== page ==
Your FICO credit score is sterling. Your spouse's however, is
not. Will this make it a challenge to qualify for a home loan with
The short answer? Yes.
If your spouse's credit score is too low -- 620 or lower -- you
might want to apply for a mortgage in your name only. If you don't,
lenders might either saddle you with higher rates, fees or outright
deny your application.
The good news?
Just because only your name is on the mortgage loan doesn't mean
that both you and your spouse can't both be listed as the owners of
your home. You can still put your spouse's name on the home's title
even if only your name is on the mortgage loan.
Based on the worst credit score
"Your spouse's lower score might make it hard to get a mortgage or
get a mortgage at a good rate," says Anthony Sprauve, director of
public relations with myFICO.com in San Jose, Calif. "Lenders don't
take an average between your two scores."
Rather, mortgage lenders base their loan decisions -- including
the mortgage rate -- on the lowest
between you and your spouse, says Don Frommeyer, president of the
National Association of Mortgage Brokers and senior vice president
of Amtrust Mortgage Funding in Carmel, Ind. If your credit score is
800 and your spouse's 650, lenders will assign an interest rate
based on your spouse's lower score, he says.
"It's worst-case scenario," Frommeyer says. "Even though one
spouse might have a great credit score, it's all based on the worst
Applying for a mortgage without your spouse
So when does it make sense for you to apply for a mortgage loan
without your spouse?
Sprauve says that lenders today reserve the best mortgage rates for
borrowers with FICO scores of 740 or higher. Borrowers with scores
of 600 or lower will struggle to even earn approval from most
lenders. If your spouse, then, has a credit score that low, you
might think about applying for a mortgage loan on your own.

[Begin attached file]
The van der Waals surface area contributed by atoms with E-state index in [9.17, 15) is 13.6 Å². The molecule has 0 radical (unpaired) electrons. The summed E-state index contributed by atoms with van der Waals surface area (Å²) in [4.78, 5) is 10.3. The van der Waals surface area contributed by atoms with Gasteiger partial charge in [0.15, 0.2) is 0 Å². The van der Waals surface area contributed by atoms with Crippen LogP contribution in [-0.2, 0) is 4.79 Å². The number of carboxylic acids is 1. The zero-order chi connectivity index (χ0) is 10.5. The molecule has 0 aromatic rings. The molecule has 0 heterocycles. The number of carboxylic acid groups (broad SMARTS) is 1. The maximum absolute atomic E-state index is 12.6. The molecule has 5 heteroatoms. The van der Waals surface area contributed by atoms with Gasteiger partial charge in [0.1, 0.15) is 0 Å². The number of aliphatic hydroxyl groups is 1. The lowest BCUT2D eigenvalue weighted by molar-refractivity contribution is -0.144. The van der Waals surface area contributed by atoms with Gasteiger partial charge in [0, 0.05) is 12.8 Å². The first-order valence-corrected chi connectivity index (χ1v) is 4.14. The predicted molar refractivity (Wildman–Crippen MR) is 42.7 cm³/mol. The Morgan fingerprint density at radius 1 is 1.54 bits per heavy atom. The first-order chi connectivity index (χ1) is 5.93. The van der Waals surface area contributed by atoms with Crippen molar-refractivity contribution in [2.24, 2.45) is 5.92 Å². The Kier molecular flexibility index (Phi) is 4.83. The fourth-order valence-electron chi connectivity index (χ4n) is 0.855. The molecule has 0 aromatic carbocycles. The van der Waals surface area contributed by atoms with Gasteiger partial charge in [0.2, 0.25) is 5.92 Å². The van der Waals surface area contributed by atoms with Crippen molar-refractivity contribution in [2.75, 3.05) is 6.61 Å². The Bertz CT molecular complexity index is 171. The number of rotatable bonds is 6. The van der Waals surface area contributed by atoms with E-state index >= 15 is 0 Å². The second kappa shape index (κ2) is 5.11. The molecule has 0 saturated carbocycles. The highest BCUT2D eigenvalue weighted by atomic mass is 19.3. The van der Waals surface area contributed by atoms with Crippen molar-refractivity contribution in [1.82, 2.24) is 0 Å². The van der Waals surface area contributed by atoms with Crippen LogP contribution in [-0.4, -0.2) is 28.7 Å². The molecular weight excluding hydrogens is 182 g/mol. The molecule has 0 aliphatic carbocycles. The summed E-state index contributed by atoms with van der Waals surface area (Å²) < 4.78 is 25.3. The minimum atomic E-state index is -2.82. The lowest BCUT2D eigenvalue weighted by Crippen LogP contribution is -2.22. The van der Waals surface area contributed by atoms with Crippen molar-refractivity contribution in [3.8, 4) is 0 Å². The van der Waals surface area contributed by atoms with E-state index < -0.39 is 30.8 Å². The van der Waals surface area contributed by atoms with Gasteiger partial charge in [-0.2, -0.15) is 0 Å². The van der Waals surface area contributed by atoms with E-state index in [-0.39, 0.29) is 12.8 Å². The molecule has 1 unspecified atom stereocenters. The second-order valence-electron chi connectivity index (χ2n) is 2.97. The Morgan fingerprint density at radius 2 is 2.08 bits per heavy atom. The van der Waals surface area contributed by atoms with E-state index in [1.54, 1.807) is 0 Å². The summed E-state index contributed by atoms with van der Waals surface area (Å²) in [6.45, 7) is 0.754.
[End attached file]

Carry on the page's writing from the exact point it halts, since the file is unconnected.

A two-income economy
Applying for a mortgage on your own brings up another challenge.
Lenders also look at your debt-to-income (DTI) ratios when deciding
who qualifies for home loans.
Most lenders want your total monthly debts -- including your
newly estimated mortgage payment -- to equal no more than 36
percent of your income before taxes are taken out. If you are
relying solely on one income, leaving the money generated by your
spouse on the sidelines, you might struggle to meet the lender's
DTI ratio. You might be forced to apply for a smaller mortgage loan
on a less expensive home.
"Our economy is largely built today on two-income families," says
Van Davis, president of broker operations for ZipRealty in
Emeryville, Calif. "It's hard for many people to afford the luxury
of home ownership when relying on only one income. I live in the
San-Francisco-Bay area. Relying on one income would be problematic
for a great number of buyers out here."
What options do you have?
Go at it alone:
If your income is high enough, or if you and your spouse aren't
opposed to living in a smaller, less expensive home, it might make
sense to apply for a mortgage on your own, especially if your
spouse's credit score will leave you with a more expensive
If a spouse's credit score is making conventional financing
difficult, consider a mortgage insured by the FHA. While the FHA
doesn't have specific credit score requirements, FHA mortgage
lenders typically reserve the best rates for borrowers with credit
scores of 620 or above, says Keith Gumbinger, vice president of
If you're dependent on both incomes, it's time to help rehabilitate
your spouse's credit. Your spouse can boost their bad score by
paying bills on time and in full every month, fixing any
credit-report errors, eliminate disputed accounts, and keeping
credit lines open but learning to use them wisely.
Maxine Sweet, vice president of public education for Experian,
says that consumers with bad credit can start seeing improved
scores after just six to nine months of mature financial behavior.
Depending on how low the spouse's score was, it could take less
than a year for your spouse to have a solid enough credit score to
help secure your mortgage.